Franz Tausch: Music for a Prussian Salon

Franz Tausch: Music for a Prussian Salon
Boxwood & Brass
Resonus RES10177. 72’53

With the subtitle of ‘Franz Tausch in Context’, this début recording by Boxwood & Brass explores the music of the clarinettist and composer Tausch as he moved from Mannheim to Munich and then to Berlin. His XIII Pièces en Quatuor for two clarinets, horn and bassoon was his most substantial chamber work, and is performed here complete, in two suites. Published in 1812, the pieces might have been intended for Taush’s own saloon concerts – they are clearly music to be listened to, rather than the mere background music of some of the harmoniemusik repertoire. This is the first time that they have been recorded complete, an important occasion for Tausch and Boxwood & Brass.

The twelve pieces are each about three to five minutes long, and explore a wide range of musical styles within the late 18th century idiom. Serious thought has gone into their composition – these are not empty exercises in note-spinning, but are deftly-worked musical miniatures of exceptional quality. The influence of the Mannheim court orchestra, where Tausch cut his musical teeth, is evident. The orchestras’ move to Berlin in 1778 was an important one for Tausch, exposing him to the further rigours of court life.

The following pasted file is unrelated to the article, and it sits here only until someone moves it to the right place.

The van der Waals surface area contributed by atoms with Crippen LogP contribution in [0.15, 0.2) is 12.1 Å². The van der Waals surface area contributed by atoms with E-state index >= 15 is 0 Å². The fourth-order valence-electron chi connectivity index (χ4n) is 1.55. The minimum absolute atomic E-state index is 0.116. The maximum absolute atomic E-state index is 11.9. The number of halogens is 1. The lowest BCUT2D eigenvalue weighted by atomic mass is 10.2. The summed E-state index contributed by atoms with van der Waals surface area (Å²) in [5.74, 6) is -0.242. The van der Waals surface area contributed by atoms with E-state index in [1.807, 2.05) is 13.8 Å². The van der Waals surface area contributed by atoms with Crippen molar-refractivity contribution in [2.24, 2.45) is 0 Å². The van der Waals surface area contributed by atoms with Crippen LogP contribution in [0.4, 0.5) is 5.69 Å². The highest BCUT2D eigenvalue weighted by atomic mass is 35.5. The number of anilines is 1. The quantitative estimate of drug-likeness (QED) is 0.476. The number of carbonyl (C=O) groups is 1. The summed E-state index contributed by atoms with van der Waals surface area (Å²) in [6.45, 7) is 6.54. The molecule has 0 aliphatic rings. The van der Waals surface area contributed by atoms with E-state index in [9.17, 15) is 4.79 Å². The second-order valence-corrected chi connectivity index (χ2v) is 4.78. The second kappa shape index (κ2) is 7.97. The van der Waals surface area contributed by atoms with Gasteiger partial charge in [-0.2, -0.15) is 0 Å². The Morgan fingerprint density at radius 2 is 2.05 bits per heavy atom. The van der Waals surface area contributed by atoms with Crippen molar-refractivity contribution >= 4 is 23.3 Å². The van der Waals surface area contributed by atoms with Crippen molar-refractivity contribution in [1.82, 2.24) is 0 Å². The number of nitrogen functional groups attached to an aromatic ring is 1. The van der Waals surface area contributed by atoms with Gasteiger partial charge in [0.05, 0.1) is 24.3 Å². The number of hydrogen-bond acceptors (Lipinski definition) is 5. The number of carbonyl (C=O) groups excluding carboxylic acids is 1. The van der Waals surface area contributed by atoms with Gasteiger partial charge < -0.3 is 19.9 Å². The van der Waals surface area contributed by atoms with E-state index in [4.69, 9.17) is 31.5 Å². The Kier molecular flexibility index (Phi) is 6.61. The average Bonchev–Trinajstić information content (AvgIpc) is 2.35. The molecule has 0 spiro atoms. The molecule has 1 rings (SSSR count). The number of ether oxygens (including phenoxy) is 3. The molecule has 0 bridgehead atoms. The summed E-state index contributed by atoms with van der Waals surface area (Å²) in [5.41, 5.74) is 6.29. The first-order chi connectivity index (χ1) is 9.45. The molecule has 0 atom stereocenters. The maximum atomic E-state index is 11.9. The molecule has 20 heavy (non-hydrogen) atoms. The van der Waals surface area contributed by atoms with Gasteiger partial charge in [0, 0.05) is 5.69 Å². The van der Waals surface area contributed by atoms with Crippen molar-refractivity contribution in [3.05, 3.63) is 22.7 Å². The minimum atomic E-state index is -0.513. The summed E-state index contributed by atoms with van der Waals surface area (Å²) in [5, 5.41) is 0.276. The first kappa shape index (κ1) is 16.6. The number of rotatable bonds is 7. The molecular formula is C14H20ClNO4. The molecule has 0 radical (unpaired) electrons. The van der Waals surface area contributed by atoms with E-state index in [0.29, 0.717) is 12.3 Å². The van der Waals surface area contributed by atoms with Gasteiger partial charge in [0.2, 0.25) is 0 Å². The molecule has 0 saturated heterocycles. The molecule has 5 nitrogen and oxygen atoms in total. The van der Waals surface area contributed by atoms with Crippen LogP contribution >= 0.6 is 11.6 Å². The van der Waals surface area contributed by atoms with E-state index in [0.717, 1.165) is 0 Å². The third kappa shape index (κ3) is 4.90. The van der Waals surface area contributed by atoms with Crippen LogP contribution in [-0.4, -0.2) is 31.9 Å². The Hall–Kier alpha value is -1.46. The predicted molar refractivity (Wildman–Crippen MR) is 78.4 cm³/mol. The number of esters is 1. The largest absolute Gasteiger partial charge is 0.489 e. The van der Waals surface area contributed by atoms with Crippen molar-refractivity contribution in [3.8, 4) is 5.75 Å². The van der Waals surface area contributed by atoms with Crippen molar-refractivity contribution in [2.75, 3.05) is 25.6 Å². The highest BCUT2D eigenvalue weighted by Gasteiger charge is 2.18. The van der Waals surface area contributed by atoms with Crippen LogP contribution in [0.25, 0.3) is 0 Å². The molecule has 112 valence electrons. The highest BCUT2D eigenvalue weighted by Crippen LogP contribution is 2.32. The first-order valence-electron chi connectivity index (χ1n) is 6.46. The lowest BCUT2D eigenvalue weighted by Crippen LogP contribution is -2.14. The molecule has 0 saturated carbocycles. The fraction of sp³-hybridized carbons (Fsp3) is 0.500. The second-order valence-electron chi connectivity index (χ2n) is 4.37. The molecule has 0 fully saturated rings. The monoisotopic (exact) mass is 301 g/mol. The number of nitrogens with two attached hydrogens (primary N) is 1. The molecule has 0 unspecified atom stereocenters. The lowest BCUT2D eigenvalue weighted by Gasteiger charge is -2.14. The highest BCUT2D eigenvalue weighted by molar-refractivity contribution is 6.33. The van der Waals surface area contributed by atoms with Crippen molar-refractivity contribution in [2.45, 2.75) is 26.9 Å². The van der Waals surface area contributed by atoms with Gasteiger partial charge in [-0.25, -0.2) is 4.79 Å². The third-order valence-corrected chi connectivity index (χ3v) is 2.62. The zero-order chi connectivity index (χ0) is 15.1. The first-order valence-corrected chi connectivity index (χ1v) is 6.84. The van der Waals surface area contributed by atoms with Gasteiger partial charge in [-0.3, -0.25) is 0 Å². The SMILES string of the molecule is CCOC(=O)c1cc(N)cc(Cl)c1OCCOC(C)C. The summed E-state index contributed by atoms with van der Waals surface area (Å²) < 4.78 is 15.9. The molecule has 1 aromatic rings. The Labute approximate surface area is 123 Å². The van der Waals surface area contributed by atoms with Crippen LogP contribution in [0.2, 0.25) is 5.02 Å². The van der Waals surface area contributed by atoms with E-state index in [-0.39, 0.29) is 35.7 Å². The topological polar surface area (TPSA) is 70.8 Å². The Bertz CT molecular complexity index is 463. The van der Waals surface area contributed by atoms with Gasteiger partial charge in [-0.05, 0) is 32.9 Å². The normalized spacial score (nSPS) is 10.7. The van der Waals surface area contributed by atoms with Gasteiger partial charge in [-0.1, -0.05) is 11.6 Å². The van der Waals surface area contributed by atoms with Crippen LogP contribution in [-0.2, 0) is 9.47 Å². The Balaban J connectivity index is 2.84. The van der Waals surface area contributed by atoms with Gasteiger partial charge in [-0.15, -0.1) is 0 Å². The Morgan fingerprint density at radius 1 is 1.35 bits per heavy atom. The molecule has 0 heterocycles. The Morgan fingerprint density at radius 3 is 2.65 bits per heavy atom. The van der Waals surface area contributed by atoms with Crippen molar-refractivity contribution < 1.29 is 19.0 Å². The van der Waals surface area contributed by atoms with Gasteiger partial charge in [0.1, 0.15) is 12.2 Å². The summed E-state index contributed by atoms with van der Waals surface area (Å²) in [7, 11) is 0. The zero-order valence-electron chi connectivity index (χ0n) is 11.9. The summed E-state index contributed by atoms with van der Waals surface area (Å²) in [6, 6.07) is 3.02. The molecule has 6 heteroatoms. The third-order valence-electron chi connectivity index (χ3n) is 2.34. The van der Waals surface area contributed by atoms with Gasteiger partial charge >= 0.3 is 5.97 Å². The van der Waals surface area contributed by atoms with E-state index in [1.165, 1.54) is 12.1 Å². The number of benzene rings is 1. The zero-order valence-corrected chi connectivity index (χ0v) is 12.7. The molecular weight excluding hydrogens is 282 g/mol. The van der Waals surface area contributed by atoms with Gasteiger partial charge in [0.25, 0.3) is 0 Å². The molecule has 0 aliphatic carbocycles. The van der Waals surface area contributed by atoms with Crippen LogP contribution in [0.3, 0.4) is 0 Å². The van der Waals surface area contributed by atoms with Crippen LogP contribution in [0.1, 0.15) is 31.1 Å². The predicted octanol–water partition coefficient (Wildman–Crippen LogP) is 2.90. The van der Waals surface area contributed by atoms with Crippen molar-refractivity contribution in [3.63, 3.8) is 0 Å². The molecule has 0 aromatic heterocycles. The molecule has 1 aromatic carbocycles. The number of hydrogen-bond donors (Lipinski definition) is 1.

In between the two Tausch suites, Boxwood & Brass feature a predecessor and two successors of Tasch, starting with Johann Stamitz’s elegant Three Quartets for pairs of clarinets and horns. The founder of the Mannheim school and orchestral Konzertmeister from 1745-55, Stamitz was one of the first composers to write for this combination of instruments. One of the most interesting pieces on this CD is the Concert-Trio for clarinet, horn and bassoon by Tausch’s Finno-Swedphoto6.jpgish pupil Bernhard Henrik Crussell. Seemingly based on a selection of folk tunes, the virtuosic writing for all three instruments show the development in playing techniques in the years since Stamitz. Henrich Baermann, another pupil of Tasch, is represented by the sensuously elegiac Adagio from his clarinet Quintet, a piece earlier attributed to a youthful Wagner, on the basis of its musical quality. It is heard in a very effective arrangement by Robert Percival, Boxwood & Brass’s bassoonist. The unusual key of D flat major brings out some sensuous instrumental colours.

The repertoire of the various combinations of wind band are not as well known as they should be, which makes this recording a particularly valuable contribution to the world of music. The playing (from Emily Worthington & Fiona Mitchell, clarinet, Robert Percival, bassoon, Anneke Scott & Kate Goldsmith, natural horn) is outstanding, both technically and musically.

Further details and extracts can be heard here.

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